(Lycopodites Vanuxemii of “Report on Devonian and Upper Silurian Plants,” Part I., page 35. L. plumula of “Report on Lower Carboniferous Plants,” page 24, Plate I., Figs. 7, 8, 9.) In the reports above referred to, these remarkable pinnate, frond-like objects were referred to the genus Lycopodites, as had been done by Goeppert in his description of the European species Lycopodites pennaformis, which is very near to the American Erian form. Since 1871, however, there have been many new specimens obtained, and very various opinions expressed as to their affinities. While Hall has named some of them Plumalina, and has regarded them as animal structures, allied to hydroids, Lesquereux has described some of the Carboniferous forms under the generic name Trochophyllum, which is, however, more appropriate to plants with verticillate leaves which are included in this genus. Before I had seen the publications of Hall and Lesquereux on the subject, I had in a paper on “Scottish Devonian Plants” * separated this group from the genus Lycopodites, and formed for it the genus Ptilophyton, in allusion to the featherlike aspect of the species. My reasons for this, and my present information as to the nature of these plants, may be stated as follows:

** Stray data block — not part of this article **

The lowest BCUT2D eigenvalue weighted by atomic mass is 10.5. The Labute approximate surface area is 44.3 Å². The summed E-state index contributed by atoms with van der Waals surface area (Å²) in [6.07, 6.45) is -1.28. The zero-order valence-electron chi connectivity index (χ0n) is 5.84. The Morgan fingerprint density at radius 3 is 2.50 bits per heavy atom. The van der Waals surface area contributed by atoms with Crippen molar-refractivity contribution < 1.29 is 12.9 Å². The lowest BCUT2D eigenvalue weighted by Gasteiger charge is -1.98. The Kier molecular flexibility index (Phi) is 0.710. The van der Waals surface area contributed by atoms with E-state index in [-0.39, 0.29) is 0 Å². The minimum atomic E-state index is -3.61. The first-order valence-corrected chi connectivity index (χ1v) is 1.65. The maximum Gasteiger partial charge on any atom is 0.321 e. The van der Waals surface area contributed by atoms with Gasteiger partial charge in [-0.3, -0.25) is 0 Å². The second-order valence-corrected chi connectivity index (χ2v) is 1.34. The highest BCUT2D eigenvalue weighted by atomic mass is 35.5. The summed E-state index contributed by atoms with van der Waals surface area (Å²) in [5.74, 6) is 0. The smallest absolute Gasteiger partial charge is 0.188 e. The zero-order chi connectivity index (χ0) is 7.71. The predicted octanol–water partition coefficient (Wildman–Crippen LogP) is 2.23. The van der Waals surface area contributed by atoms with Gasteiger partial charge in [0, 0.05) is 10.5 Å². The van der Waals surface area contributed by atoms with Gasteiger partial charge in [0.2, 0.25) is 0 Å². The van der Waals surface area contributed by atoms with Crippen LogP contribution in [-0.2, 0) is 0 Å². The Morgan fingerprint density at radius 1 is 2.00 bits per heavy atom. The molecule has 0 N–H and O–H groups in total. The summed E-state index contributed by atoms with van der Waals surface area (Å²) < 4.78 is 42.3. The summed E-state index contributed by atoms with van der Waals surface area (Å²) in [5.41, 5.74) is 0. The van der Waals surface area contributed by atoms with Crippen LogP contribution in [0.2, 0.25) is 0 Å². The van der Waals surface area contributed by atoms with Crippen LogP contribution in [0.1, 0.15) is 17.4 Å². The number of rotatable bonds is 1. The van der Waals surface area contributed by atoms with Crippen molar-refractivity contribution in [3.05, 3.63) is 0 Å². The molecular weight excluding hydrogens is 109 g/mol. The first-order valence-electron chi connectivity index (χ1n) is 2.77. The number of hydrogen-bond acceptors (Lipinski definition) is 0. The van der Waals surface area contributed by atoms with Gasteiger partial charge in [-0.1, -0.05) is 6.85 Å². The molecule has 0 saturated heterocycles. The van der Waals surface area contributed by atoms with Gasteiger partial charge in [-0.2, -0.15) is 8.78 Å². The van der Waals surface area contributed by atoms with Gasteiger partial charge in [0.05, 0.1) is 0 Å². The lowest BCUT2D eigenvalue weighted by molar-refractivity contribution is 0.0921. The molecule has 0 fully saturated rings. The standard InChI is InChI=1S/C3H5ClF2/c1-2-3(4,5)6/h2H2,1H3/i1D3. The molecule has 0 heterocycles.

Schimper, in his “Palæontologie Vegetale” (possibly from inattention to the descriptions or want of access to specimens), doubts the lycopodiaceous character of species of Lycopodites described in my published papers on plants of the Devonian of America and in my Report of 1871. Of these, L. Richardsoni and L. Matthewi are undoubtedly very near to the modern genus Lycopodium. L. Vanuxemii is, I admit, more problematical; but Schimper could scarcely have supposed it to be a fern or a fucoid allied to Caulerpa had he observed that both in my species and the allied L. pennæformis of Goeppert, which he does not appear to notice, the pinnules are articulated upon the stem, and leave scars where they have fallen off. When in Belfast in 1870, my attention was again directed to the affinities of these plants by finding in Prof. Thomson's collection a specimen from Caithness, which shows a plant apparently of this kind, with the same long narrow pinnæ or leaflets, attached, however; to thicker stems, and rolled up in a circinate manner. It seems to be a plant in vernation, and the parts are too ich crowded and pressed together to admit of being accurately figured or described ; but I think I can scarcely be deceived as to its true nature. The circinate arrangement in this case would favour a relationship to ferns; but some lycopodiaceous plants also roll themselves in this way, and so do the branches of the plants of the genus Psilophyton. (Fig. 17, supra.)

The specimen consists of a short, erect stem, on which are placed somewhat stout alternate branches, extending obliquely outward and then curving inward in a circinate manner. The lower ones appear to produce on their inner sides short lateral branchlets, and upon these, and also upon the curved extremities of the branches, are long, narrow, linear leaves placed in a crowded manner. The specimen is thus not a spike of fructification, but a young stem or branch in vernation, and which when unrolled would be of the form of those

* “ Canadian Naturalist,” 1878.